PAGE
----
Lucian Freud was not a plant lover. At least not in the sense of having “wellies and shovels and his watering can by the door,” says Giovanni Aloi, the curator of a new show at London’s Garden Museum about the artist’s pictures of plants. Although not typically green fingered, Freud did create a remarkable number of images of plants throughout his career, treating them more like he did his human subjects than traditional still-lifes. This side of Freud’s work was little explored until Aloi’s 2019 book, Lucian Freud Herbarium, on which this new show is based.
Potted plants surrounded the artist in his studio and often appear as supporting characters in some of his best-known portraits, whether it is a yucca tree in Interior at Paddington (1951) or a huge pelargonium in Large Interior W11 (after Watteau) (1981-83). But the Garden Museum, which will include 25 works as well as supporting material such as photographs and film, will focus on paintings where the plants are the main attraction and treated as subjects every bit as worthy, interesting and individual as the friends and family Freud painted.
In fact, some of the plants in Freud’s possession were near enough part of the family, having been propagated from specimens owned by his grandfather, Sigmund Freud. One of the highlights of the show will be Still Life with Zimmerlinde (1950). The unfinished oil painting was first seen in public when it was sold by Freud’s second wife, Caroline Blackwood, at Christie’s in 2018. Zimmerlinde were fashionable with the Austrian middle classes at the beginning of the 20th century and this one is a descendant of a plant owned by Sigmund.
Cyclamens were the favourite flower of Lucian’s grandmother, Martha Freud, and of the artist himself. Freud’s assistant, David Dawson, has said that there were always cyclamens in the house; Freud liked the way their stems drooped as the flowers blossomed, which he captured in a neat 1964 oil painting, which is coming on loan from a private collection. Freud also painted a mural of cyclamens in a bathroom at Chatsworth House in Derbyshire, which will be recreated in the show.
The exhibition is purposefully titled Plant Portraits to highlight the way Freud employed a similar focus and thrust to flora as he did when painting people. “We’re trying to think about plants in ways that are not generic or grounded in science,” Aloi says. Instead, he wants us to try to think of them “like Freud did, as individual plants that you can have a relationship with”.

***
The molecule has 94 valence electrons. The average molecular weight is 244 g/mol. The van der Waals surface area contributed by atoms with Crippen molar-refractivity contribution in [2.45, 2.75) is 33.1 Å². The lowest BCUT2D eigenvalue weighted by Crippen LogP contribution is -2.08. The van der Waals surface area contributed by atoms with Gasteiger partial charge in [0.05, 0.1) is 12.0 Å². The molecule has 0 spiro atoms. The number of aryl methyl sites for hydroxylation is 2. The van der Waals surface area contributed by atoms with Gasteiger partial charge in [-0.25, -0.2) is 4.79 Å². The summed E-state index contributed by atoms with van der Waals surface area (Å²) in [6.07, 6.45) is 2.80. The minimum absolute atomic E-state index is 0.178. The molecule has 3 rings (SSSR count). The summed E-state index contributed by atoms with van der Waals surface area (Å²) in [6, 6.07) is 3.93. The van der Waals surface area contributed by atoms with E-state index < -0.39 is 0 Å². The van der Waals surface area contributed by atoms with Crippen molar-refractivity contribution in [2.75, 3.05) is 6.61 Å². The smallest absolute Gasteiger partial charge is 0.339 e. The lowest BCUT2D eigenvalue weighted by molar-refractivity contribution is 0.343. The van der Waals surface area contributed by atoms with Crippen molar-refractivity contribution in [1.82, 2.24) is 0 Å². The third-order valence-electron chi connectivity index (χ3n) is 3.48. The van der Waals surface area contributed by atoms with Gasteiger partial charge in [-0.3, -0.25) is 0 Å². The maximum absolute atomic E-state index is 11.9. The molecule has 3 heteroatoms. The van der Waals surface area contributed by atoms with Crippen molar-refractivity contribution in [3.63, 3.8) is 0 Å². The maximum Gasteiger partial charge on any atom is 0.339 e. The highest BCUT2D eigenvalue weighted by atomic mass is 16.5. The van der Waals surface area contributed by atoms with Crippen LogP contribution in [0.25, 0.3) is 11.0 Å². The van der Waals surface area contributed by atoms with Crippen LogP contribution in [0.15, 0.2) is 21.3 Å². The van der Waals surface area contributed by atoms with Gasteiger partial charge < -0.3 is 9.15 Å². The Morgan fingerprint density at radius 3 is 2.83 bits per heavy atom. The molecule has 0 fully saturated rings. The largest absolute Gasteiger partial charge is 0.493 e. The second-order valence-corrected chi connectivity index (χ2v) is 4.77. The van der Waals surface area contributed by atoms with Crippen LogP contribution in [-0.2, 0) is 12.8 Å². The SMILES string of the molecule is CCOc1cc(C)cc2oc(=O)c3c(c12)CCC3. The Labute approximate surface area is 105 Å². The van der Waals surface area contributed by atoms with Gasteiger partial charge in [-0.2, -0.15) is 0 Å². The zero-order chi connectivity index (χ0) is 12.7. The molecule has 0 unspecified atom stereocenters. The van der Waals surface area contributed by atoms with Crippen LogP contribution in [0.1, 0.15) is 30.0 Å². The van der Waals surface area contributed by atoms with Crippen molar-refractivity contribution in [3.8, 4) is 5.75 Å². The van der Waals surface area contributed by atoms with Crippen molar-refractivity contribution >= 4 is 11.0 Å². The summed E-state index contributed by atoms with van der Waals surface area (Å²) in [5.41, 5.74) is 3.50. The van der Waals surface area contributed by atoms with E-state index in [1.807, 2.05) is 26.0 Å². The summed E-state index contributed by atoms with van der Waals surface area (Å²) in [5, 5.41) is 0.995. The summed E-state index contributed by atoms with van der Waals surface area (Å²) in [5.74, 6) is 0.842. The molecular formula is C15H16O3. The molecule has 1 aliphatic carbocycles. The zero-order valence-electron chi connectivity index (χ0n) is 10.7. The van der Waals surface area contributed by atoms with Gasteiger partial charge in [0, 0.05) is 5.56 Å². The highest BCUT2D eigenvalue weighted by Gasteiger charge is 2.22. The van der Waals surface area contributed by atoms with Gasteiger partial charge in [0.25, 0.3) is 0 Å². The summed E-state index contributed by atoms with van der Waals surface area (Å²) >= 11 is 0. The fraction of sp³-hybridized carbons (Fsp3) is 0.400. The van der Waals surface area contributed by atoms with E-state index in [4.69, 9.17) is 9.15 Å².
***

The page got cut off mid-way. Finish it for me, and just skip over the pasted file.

Aloi points out that plants today still suffer from the “marginalisation of nature” in place since the 15th century, which puts the natural world at the bottom of the painting hierarchy. Furthermore, “whenever we attach symbolism to a human body or an animal or a plant, we’re muting them,” Aloi says. In contrast, Freud “deliberately chose plants that don’t carry symbolism”.
Plants are, on the face of it, better behaved sitters than people: they do not fidget, complain or need toilet breaks. Freud sometimes used them as a way to test light in his studio, as was the initial case with Two Plants (1977-80), which will be on loan from the Tate. But soon the painting took on a life of its subjects, an aspidistra and liquorice plant, began to change over time, which nearly drove him “around the bend”. Freud spent three years on the painting retaining the yellowing leaves and new growth that mark the passage of time in what became “lots of little portraits of leaves,” as he later described it to his biographer William Fever. “I wanted it to have a really biological feeling of things growing and fading and leaves coming up and others dying.”
Aloi hopes that visitors will not only appreciate this different side of Freud’s work, but also that the show will help enrich our own relationship with plants. He adds that many of the ones that Freud painted are still alive, looked after by Dawson at the artist’s former home and studio in London.
• Lucian Freud: Plant Portraits, Garden Museum, London, 14 October-5 March 2023